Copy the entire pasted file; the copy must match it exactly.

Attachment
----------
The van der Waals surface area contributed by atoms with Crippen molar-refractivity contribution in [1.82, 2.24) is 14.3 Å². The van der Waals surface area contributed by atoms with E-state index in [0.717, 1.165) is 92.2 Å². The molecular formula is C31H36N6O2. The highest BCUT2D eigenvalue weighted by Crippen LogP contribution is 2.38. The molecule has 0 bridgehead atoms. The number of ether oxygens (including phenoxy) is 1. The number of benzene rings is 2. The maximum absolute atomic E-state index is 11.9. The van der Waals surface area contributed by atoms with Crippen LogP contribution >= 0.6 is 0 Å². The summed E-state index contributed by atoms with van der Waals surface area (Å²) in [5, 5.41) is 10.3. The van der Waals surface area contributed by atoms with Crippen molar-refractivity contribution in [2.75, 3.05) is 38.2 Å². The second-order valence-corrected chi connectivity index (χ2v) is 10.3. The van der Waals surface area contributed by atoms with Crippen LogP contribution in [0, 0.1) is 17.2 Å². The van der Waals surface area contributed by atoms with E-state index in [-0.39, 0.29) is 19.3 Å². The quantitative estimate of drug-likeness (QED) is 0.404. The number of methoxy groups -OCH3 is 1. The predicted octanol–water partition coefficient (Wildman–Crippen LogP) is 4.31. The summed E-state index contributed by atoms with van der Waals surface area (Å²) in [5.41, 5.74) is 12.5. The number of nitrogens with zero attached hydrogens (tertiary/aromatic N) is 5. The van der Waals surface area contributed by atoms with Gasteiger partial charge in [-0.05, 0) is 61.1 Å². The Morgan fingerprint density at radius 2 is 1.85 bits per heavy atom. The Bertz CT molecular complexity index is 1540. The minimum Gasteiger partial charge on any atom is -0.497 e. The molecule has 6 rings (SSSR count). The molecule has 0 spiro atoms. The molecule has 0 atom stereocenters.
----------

The van der Waals surface area contributed by atoms with Crippen molar-refractivity contribution in [1.82, 2.24) is 14.3 Å². The van der Waals surface area contributed by atoms with E-state index in [0.717, 1.165) is 92.2 Å². The molecular formula is C31H36N6O2. The highest BCUT2D eigenvalue weighted by Crippen LogP contribution is 2.38. The molecule has 0 bridgehead atoms. The number of ether oxygens (including phenoxy) is 1. The number of benzene rings is 2. The maximum absolute atomic E-state index is 11.9. The van der Waals surface area contributed by atoms with Crippen LogP contribution >= 0.6 is 0 Å². The summed E-state index contributed by atoms with van der Waals surface area (Å²) in [5, 5.41) is 10.3. The van der Waals surface area contributed by atoms with Crippen molar-refractivity contribution in [2.75, 3.05) is 38.2 Å². The second-order valence-corrected chi connectivity index (χ2v) is 10.3. The van der Waals surface area contributed by atoms with Crippen LogP contribution in [0, 0.1) is 17.2 Å². The van der Waals surface area contributed by atoms with E-state index in [-0.39, 0.29) is 19.3 Å². The quantitative estimate of drug-likeness (QED) is 0.404. The number of methoxy groups -OCH3 is 1. The predicted octanol–water partition coefficient (Wildman–Crippen LogP) is 4.31. The summed E-state index contributed by atoms with van der Waals surface area (Å²) in [5.41, 5.74) is 12.5. The number of nitrogens with zero attached hydrogens (tertiary/aromatic N) is 5. The van der Waals surface area contributed by atoms with Gasteiger partial charge in [-0.05, 0) is 61.1 Å². The Morgan fingerprint density at radius 2 is 1.85 bits per heavy atom. The Bertz CT molecular complexity index is 1540. The minimum Gasteiger partial charge on any atom is -0.497 e. The molecule has 6 rings (SSSR count). The molecule has 0 spiro atoms. The molecule has 0 atom stereocenters.